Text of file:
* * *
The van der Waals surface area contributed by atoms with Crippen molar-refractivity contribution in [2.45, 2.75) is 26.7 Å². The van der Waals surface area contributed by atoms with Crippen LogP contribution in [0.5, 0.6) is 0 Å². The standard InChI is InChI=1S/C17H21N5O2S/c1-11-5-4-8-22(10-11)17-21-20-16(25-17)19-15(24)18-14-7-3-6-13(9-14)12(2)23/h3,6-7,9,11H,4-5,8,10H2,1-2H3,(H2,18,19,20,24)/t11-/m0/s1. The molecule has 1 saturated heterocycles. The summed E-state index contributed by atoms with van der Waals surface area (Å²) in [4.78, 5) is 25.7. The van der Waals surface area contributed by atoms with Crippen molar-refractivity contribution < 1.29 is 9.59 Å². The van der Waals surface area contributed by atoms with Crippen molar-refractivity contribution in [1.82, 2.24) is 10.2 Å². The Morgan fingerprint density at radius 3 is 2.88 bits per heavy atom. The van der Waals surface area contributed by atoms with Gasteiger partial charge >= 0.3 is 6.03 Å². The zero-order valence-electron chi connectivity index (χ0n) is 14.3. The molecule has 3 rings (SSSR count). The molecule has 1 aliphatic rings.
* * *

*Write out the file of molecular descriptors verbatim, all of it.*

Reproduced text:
The van der Waals surface area contributed by atoms with Crippen molar-refractivity contribution in [2.45, 2.75) is 26.7 Å². The van der Waals surface area contributed by atoms with Crippen LogP contribution in [0.5, 0.6) is 0 Å². The standard InChI is InChI=1S/C17H21N5O2S/c1-11-5-4-8-22(10-11)17-21-20-16(25-17)19-15(24)18-14-7-3-6-13(9-14)12(2)23/h3,6-7,9,11H,4-5,8,10H2,1-2H3,(H2,18,19,20,24)/t11-/m0/s1. The molecule has 1 saturated heterocycles. The summed E-state index contributed by atoms with van der Waals surface area (Å²) in [4.78, 5) is 25.7. The van der Waals surface area contributed by atoms with Crippen molar-refractivity contribution < 1.29 is 9.59 Å². The van der Waals surface area contributed by atoms with Crippen molar-refractivity contribution in [1.82, 2.24) is 10.2 Å². The Morgan fingerprint density at radius 3 is 2.88 bits per heavy atom. The van der Waals surface area contributed by atoms with Gasteiger partial charge >= 0.3 is 6.03 Å². The zero-order valence-electron chi connectivity index (χ0n) is 14.3. The molecule has 3 rings (SSSR count). The molecule has 1 aliphatic rings.